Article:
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How insourcing can help meet elective care targets

The Government has allocated funding through the Elective Recovery Fund (ERF) providing £1bn of extra funding for planned services over the next 6 months aimed to improve patient access to the right care. Insourcing provides the best return.

Following on from the early successes of the UK’s vaccine rollout programme and subsequent easing of lockdown restrictions, the UK government is now faced with the arduous task of repairing some of the damage caused by the pandemic during the past year, and helping sectors including healthcare amongst others return to something resembling pre-COVID service provision.

The government has outlined a strong commitment to getting NHS services back on track, however, to do so will require substantial ongoing funding. Additionally, the NHS is shifting the focus away from emergency COVID care and redirecting resources to areas such as planned elective services.


Elective Background

Since the onset of the pandemic, the provision of non-emergency and elective care has been dramatically reduced in the NHS, leading to massive increases in waiting lists for elective procedures and negatively impacting on the lives of patients awaiting treatment. The suspension of elective procedures has led to an estimated 10 million patients currently awaiting treatment from the NHS. In order to address this backlog and bring waiting lists down to pre-pandemic levels (or better) in the coming years, then decisive action, funding and independent sector support is needed.

The UK government has acknowledged that, in order for NHS England to reduce waiting times for elective procedures in any impactful way, then significant financial investment – coupled with meaningful organisational change – is required. To this end, they have launched the Elective Recovery Fund (ERF), releasing £1BN in funding to aid the recovery of elective activity during 6 months 2021/22.

Acute trusts and their systems are now formulating plans to restore elective services with the support of organisations such as Medinet, addressing not just waiting list length but also certain ‘gateway criteria’ which have been laid down by the government in order to incentivise performance. These criteria include ensuring that the needs of patients who have waited longest are addressed first and reducing health inequalities, in addition to increasing elective capacity with a view to scaling rapidly, and maximising throughput without compromising patient safety or care quality.

As part of the wider NHS recovery plan, the government has committed to paying tariff prices for performance above 70% of pre-covid elective activity levels, in addition to core funding. This threshold will rise incrementally to 85% from July-September.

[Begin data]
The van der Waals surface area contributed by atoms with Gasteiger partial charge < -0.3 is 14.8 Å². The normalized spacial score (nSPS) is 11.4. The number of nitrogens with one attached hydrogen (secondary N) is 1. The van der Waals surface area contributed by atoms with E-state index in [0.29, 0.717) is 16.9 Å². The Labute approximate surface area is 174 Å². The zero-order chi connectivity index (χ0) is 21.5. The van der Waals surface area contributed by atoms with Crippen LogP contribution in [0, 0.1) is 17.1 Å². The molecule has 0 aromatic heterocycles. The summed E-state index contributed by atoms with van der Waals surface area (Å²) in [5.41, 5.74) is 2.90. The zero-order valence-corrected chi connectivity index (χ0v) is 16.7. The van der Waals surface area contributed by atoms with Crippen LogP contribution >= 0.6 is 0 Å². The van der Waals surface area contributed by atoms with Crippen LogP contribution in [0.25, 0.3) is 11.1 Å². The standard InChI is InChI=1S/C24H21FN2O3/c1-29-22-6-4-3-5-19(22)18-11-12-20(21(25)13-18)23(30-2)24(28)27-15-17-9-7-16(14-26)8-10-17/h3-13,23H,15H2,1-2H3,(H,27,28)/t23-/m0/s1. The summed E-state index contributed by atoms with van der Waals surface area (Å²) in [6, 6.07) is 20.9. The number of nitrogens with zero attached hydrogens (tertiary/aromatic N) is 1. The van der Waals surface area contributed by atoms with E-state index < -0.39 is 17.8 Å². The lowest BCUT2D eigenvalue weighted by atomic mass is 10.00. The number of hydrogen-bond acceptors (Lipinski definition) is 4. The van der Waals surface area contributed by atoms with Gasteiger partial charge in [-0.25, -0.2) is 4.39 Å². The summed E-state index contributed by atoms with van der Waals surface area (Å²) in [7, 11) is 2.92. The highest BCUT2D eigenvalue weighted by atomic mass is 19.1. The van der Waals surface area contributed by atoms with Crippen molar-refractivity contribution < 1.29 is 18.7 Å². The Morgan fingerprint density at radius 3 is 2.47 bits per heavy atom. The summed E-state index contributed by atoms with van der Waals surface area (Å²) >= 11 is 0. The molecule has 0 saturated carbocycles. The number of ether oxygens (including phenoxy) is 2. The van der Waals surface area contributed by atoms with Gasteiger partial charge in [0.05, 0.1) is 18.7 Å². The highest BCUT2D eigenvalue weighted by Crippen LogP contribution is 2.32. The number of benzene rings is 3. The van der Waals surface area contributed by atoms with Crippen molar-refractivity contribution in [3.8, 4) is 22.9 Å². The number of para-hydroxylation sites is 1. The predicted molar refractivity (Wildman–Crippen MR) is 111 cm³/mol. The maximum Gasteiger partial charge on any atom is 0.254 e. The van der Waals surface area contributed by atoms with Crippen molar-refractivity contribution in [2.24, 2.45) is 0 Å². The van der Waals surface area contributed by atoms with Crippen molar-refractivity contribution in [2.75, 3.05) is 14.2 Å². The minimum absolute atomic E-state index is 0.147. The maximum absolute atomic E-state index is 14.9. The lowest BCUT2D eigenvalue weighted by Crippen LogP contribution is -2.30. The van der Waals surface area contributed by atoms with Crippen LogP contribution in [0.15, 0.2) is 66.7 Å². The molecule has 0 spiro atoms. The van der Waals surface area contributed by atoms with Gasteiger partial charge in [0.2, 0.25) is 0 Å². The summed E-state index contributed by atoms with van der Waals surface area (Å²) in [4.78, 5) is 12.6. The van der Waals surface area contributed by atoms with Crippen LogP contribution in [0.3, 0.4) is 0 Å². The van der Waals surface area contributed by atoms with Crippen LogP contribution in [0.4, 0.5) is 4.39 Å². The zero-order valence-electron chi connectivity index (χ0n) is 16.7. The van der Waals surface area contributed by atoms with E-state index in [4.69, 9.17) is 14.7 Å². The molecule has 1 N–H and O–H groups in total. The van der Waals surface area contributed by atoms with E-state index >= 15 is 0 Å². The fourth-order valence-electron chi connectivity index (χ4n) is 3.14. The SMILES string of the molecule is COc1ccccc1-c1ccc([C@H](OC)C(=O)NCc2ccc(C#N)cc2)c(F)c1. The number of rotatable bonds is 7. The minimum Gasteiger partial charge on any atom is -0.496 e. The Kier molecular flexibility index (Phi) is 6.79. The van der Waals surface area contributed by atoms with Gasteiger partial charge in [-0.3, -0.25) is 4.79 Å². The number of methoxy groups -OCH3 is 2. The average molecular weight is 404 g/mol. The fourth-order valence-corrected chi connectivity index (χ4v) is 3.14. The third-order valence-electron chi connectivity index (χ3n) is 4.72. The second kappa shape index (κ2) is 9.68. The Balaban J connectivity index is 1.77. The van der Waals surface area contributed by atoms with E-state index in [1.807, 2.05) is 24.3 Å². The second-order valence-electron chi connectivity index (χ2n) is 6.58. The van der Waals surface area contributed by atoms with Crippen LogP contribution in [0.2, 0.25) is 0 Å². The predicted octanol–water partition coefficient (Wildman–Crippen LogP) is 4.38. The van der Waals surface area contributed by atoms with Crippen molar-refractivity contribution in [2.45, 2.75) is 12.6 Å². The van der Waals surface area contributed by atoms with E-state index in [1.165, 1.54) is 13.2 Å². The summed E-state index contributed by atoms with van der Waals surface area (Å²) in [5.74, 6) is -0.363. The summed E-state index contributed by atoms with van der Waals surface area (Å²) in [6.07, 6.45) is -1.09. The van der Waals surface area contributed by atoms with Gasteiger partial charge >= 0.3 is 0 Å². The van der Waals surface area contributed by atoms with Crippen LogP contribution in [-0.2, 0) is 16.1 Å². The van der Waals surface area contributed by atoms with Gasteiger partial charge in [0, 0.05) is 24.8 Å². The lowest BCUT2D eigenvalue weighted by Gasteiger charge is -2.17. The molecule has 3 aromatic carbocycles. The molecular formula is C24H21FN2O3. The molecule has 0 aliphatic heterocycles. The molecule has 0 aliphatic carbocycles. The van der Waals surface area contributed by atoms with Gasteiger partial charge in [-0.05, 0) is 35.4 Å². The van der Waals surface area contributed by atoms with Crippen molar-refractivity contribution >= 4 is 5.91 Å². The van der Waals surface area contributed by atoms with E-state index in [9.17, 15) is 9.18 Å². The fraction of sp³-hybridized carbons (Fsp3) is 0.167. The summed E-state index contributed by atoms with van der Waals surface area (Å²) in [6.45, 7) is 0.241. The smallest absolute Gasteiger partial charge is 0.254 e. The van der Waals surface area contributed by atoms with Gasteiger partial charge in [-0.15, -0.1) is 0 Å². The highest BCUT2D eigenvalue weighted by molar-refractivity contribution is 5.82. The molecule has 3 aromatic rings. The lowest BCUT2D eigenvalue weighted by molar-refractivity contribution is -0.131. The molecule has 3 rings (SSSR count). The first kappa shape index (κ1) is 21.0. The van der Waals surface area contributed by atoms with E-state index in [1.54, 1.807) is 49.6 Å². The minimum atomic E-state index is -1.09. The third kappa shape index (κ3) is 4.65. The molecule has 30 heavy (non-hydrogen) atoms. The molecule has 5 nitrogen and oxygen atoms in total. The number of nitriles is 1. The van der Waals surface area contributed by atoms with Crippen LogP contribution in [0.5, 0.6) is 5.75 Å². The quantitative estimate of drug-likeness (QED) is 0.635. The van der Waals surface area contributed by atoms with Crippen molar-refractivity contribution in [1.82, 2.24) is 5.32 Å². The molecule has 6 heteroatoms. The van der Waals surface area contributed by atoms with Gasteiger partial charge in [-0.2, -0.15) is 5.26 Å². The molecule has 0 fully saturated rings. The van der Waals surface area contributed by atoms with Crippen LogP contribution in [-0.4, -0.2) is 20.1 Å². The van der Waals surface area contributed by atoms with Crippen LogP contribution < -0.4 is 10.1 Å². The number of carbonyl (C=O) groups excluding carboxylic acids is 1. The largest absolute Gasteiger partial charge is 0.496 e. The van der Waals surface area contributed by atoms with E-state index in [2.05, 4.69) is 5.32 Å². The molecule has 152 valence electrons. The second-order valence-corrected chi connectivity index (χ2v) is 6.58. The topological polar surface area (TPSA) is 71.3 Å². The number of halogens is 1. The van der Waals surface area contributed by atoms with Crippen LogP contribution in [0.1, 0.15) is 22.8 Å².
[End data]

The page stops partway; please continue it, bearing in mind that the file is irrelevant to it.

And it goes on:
NHS England’s 2021/22 priorities and operational planning guidance states that: “targeted collaborative partnerships with IS providers to support delivery of system capacity plans will continue to be an important element of elective recovery plans”.

It’s clear that the NHS will need support meet these ambitious targets, drive down waiting lists and restore elective care. Medinet have been working with NHS Partners to form targeted collaborative partnerships: collaboration is the key to increasing capacity and facilitating elective recovery plans across all elective specialities.

Although the NHS has experienced unprecedented pressure in the face of the ongoing COVID-19 pandemic, the government has provided assurance that funding is available to get services back on track. Now is the time for acute trusts to secure support in the areas where it is needed most: to restore elective services, improve access to high quality care for patients waiting for services, and to do it quickly before either funding or capacity runs out.

How we’re helping

Historically, there have been numerous problems associated with outsourcing services to hospitals in the independent sector, and too much importance has been given to metrics such as cost-savings and efficiency. Today, service quality and patient safety concerns are at the forefront of service provision, so it is more important than ever to ensure that IS providers respect – and adhere to – NHS best practise procedures.

NHS managers are looking towards flexible providers which can work within existing NHS frameworks and pathways, accept joint governance and embrace transparency, at the same time as reducing stress levels for NHS staff and improving outcomes for patients.

That’s where we come in. Medinet has been providing experienced, highly qualified surgical teams to support NHS trusts and help reduce waiting lists for over 15 years. We’re providing a unique planning service which reflects the needs of your department, your priorities and your budget. Our expert clinical teams can mobilise rapidly, work flexibly (from 1 day a fortnight to 7 days a week), in one speciality or across multiple fields simultaneously. Ultimately we a design a service that provides the right clinical capacity in a fluid response that scales to need and provide this through the most appropriate model – as an insourcing solution or otherwise. That is why we have been trusted to safely see and treat over 40,000 patients since the last few weeks of 2021.

If you’d like to find out more about how Medinet can help, then get in touch. From short-term solutions to long-term support, we can help you to get your planned services back on track.

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